Most of the images on this site are from digitized books, thus the quality is underwhelming. Some, though, are much sharper because they are photos from the Library of Congress and other archives that allow public use, or came from print books that someone scanned for use here. Be aware that some of the formal portrait photos may have been given the Photoshopping technique of that era, namely retouching on the glass negative (before printing) by artists. They could to erase wrinkles and freckles, cover exposed skin, hide bad teeth or a goiter neck, straighten a crossed eye or crooked nose, slim a subject, and even open closed eyes. This week's NEHGS member newsletter had a link to an article on mentalfloss.com about these techniques, emphasizing how politically/socially incorrect they would be today. Depending on age and sex, for example, one could have too many or too few facial wrinkles and the "science" of phrenology (the study of a skull's bumps to determine one's character) might call for retouching to make a head rounder or less bony. The source for the article was a 1909 book - part of a 10-book series - downloadable from Internet Archive, J. B. Schriever, ed., The Complete Self-Instructing Library of Practical Photography, Vol. X, Negative Retouching, Etching and Modeling (Scranton: American School of Art and Photography, 1909), digitized by the California Digital Library. The article only touched on a few highlights, but Volume X contains many more examples of impressive changes a skilled artist could accomplish. Social commentary aside, it demonstrates artistic talent being used to alter truth. It is thus a caution about taking the images on this site too literally when using them to ponder what your ancestors really looked like and which side of the family you got your features from.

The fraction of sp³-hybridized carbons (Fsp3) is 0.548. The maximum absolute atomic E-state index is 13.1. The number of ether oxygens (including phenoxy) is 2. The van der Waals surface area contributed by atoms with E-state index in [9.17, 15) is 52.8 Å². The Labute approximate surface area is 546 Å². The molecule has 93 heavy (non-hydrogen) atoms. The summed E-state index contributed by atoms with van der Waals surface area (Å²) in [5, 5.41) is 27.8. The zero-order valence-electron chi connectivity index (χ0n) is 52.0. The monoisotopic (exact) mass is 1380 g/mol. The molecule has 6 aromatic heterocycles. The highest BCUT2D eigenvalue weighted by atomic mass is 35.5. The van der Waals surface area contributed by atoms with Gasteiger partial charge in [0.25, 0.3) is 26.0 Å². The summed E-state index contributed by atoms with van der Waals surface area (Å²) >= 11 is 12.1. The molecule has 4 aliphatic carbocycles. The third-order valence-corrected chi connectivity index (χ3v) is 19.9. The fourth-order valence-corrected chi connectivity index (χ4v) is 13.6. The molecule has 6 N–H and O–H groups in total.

Just a quick note that - in case you hadn't noticed - it's an election year and a big one. Consequently, your local government is no doubt looking for polling place workers. The job hours and pay vary depending on your state and county but overall it is FUN, interesting, and you get to literally make history while you serve your community for a whole day. (Notice this is not a lifetime commitment.) You become part of the process prescribed in the U.S. and state constitutions for picking national leaders, deciding local issues, selecting judges, and determining who will be your voice at the city, county, and state level. (If that doesn't make you feel important and needed, I don't know what will.) If you have vote-by-mail where you live, my experience has been that the grouchy people just "mail it in" while the friendly voters who appreciate your service come out to vote AND thank you. Polling places are staffed by a cadre of volunteers with a mix of experience levels, so if you are a raw recruit, not to worry, someone there is smarter than you. In my county we have classes, in person and online, with hands-on training using the computers that make voter check-in overall very smooth. We also pay you for your time. You might check your county recorder's web site or just search online using terms like "election worker 2016" and the name of your county. In the Phoenix, AZ metro area, go to http://recorder.maricopa.gov/elections/electionboardworker.aspx.